Last month I visited, along with other members of the Presbyterian Hunger Program, the First Presbyterian Church of Bayou Blue, in Gray, Louisiana. We learned about the concerns and passions unique to their part of God’s creation. This hospitable, warm, and loving congregation shared much with us, including their deep grief about what is happening in the wetlands around them.
As seems to be the case in many of our “human ingenuity” endeavors, it is after channels have been carved into wetlands for oil drilling (allowing salt water intrusion) and after experiencing natural disasters like hurricanes (which push on the weakened coastline), that we realize too late the full impacts of our activities of developing natural areas. When we weaken, by our economic activities and development, the natural protective abilities of the wetlands and their essential part of the eco-system, they cannot absorb the extra water from hurricanes and the entire eco-system begins to change. Both natural and human communities in this precious landscape are also negatively impacted by the lack of on-going attention, education, advocacy, and commitment to change procedures and policies around the country.
Years after Hurricane Katrina, how many people are still attending to rebuilding wetlands? Do people understand that the affects of disappearing wetlands aren’t local, only? And, how many years after the disastrous oil spill that has severely affected local fisherfolk, are we still advocating for their well-fare and just compensation? This is an area for environmental justice– where ecological wholeness and social justice must go hand in hand.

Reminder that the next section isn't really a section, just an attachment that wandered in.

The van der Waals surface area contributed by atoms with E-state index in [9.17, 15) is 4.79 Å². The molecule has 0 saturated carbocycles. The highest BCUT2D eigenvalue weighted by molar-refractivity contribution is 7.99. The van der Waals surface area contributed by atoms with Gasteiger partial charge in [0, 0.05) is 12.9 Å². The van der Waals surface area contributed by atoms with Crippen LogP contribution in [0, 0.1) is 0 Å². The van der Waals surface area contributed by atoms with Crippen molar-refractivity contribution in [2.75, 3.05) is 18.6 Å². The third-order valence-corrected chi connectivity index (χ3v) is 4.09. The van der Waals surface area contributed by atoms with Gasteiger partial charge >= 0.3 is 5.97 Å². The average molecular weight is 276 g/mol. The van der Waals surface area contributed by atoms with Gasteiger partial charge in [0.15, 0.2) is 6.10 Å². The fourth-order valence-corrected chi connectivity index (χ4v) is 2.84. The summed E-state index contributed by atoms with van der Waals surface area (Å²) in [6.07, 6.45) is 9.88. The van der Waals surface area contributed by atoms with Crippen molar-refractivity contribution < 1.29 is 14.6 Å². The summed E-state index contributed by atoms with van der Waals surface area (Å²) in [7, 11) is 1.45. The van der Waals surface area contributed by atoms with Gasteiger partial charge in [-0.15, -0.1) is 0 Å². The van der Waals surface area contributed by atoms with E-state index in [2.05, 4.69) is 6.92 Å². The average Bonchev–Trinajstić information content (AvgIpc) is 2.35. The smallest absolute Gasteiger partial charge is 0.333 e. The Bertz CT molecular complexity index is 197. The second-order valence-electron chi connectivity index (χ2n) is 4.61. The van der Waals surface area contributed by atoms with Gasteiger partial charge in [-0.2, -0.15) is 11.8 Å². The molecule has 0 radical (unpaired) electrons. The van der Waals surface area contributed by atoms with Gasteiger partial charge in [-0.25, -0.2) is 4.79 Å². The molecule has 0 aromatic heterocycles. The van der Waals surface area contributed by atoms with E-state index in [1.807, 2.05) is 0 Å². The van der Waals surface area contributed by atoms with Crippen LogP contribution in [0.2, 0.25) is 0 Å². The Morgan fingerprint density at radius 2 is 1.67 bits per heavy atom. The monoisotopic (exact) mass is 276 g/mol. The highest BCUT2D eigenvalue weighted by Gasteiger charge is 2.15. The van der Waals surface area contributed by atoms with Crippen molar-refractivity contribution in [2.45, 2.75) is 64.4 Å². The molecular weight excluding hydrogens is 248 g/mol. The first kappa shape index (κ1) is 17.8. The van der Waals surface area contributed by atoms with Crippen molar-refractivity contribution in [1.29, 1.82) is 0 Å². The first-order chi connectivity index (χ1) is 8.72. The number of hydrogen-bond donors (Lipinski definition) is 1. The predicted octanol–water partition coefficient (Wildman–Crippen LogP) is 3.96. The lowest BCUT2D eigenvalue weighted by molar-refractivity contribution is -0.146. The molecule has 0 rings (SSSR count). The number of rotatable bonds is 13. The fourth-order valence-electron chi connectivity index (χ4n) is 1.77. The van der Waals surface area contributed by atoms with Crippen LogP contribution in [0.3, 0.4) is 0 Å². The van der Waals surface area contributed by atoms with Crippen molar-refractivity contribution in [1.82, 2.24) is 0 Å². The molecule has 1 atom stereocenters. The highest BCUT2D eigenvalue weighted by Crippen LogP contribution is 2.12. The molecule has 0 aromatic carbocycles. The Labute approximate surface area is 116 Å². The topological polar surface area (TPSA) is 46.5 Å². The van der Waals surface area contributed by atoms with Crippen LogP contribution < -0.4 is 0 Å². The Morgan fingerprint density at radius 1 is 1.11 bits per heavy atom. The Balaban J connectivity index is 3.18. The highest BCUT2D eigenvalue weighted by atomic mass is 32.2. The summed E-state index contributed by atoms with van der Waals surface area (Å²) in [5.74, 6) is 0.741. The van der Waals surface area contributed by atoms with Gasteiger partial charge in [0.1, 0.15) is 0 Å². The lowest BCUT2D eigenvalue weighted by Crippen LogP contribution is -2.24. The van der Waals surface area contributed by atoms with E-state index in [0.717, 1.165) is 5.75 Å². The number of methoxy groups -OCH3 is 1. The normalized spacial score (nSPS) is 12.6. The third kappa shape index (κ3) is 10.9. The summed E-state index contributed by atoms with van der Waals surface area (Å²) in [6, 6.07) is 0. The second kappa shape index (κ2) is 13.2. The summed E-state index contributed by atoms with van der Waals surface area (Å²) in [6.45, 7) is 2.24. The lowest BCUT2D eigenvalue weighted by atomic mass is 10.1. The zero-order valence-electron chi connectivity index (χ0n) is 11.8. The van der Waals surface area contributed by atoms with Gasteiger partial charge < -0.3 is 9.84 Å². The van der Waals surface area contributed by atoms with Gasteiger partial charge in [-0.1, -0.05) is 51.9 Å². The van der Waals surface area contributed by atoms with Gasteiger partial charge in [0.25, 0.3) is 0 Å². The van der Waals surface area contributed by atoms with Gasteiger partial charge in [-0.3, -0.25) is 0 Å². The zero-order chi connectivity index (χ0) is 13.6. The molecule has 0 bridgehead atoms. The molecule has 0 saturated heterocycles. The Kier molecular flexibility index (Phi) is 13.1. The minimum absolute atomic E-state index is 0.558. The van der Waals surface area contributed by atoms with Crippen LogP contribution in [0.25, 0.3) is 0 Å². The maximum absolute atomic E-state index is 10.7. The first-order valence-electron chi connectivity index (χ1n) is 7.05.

Protecting the wetlands isn’t just some environmental slogan, and holding corporations accountable isn’t just some radical campaign. These things affect real people, real heritage, and a very real sense of place and home. These matters also connect to our sense of faith and living that faith in the world for the good of all God’s creation. The loss of the wetlands and pollution of waters from oil spills create rippling affects of climate refugees from people who have to flee from their homes on the coastland; of changed bird migration patterns that may well affect crops across the country; of fish and seafood intake that means both loss of livelihood and loss of food source for local fisherfolk. How do we find God, and how do we act as Church for one another, in this kind of reality?
The Presbytery of South Louisiana and churches like Bayou Blue are doing their part and working to create a Wetlands Theological Education Project. Presbyterian Young Adult Volunteers (YAVs) are working alongside them and welcome any Presbyterians who would like to join them. What are ways you might learn about, involve yourself if, and advocate for changes for the wetlands in our country?